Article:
Regarding Jane Doe: If she is working in any company office, and being supervised by managerial personnel there, then she has to have a Work Permit to be legal. If she has a Work Permit to work at Slappy Happy English School, then the Work Permit will clearly state the location as being the address of that school. That is the only place she is supposed to be working.
If she is teaching someone in a company, in my experience, that type of “position” will usually expand, to where she is dealing with other types of issues, talking to overseas clients on the telephone, dealing with email, faxes, letters, etc. and doing other paperwork. Hence, she ends up being supervised by managerial personnel there, and without a Work Permit that is illegal.
If she is doing home teaching, then due to the fact that the Police don’t normally do raids on individual households, so the fact of her working illegally is not likely to be discovered.
The final analysis is that you can indeed do off-site freelancing (which in my interpretation means that you are not sitting in any company offices), but you cannot get a visa based on such activity. You have to get a visa based on something else.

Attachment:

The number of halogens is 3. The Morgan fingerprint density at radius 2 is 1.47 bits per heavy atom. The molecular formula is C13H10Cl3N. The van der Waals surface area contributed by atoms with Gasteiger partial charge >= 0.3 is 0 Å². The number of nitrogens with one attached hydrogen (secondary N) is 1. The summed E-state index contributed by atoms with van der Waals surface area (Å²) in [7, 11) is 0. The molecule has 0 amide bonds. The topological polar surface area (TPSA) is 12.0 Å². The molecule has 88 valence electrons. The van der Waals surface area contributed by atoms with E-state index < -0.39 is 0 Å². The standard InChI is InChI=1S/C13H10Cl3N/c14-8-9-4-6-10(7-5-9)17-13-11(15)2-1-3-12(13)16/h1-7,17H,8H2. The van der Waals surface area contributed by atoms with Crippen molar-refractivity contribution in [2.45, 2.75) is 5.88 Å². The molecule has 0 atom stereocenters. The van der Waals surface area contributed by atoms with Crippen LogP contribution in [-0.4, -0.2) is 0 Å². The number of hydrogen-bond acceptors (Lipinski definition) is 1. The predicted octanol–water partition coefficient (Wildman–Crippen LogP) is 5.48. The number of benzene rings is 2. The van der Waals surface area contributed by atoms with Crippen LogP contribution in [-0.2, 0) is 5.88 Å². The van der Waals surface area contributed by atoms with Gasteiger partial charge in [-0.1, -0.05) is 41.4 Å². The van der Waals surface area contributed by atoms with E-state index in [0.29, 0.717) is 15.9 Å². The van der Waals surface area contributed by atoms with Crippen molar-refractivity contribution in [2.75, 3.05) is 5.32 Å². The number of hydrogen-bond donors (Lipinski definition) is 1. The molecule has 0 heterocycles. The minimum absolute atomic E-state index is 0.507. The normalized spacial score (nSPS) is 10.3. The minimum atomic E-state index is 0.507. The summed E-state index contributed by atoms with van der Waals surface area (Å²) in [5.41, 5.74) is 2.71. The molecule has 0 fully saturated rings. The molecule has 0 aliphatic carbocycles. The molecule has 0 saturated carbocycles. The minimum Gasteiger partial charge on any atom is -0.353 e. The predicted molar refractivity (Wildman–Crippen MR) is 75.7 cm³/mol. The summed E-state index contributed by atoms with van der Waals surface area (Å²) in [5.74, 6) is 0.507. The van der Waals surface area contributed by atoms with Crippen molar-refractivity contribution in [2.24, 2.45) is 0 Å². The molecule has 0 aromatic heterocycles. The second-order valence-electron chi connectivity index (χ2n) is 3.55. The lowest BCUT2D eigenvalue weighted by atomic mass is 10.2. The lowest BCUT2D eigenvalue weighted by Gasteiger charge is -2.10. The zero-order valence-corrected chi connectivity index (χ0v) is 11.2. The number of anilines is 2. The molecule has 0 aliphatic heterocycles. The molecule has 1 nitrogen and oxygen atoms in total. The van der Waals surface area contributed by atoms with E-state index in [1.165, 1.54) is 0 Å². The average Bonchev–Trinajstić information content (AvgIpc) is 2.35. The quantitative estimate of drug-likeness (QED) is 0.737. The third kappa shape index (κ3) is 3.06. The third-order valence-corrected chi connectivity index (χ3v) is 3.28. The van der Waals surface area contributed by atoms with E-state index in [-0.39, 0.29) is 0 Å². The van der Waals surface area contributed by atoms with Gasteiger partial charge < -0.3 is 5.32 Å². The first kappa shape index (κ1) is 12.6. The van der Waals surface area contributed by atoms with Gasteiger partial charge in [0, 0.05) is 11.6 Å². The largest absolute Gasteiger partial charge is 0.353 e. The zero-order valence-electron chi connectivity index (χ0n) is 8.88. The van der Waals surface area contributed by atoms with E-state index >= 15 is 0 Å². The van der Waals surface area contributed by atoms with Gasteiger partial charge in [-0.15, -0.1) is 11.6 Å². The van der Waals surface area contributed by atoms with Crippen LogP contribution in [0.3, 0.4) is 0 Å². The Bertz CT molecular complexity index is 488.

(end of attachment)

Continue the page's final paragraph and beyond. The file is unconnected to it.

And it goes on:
Hartzell, thanks for your comments, but will it stop “The Fear”?
“Fear, The”: Unpleasant emotion caused by bad expectation.
Examples of “The Fear”:
- Unhealthy paranoia due to imminent shafting from a Taiwanese beaureacrat.
- Catalepsy as a result of any form of (unwelcome) question from ANY Taiwanese bureaucrat.
Ed: With reference to definition 2, the word “unwelcome” is a tautology, as any question in the abovementioned situation would clearly be unwelcomed; it is therefore redundant.
Taiwanese bureaucrat /n: Any administrator who demonstrates four of the following seven characteristics: oppressive, insensitive, inflexible, Taiwanese, oppressive, insensitive, inflexible.
With respect to bureaucracy, four of these words are also redundant.
Catalepsy /n: state of seizure with loss of sensation and consciousness accompanied by sudden internal fluid movement in a downward direction.
Ps: Can this stuff be traced to my computer? Uh-oh, I feel “The Fear” coming on…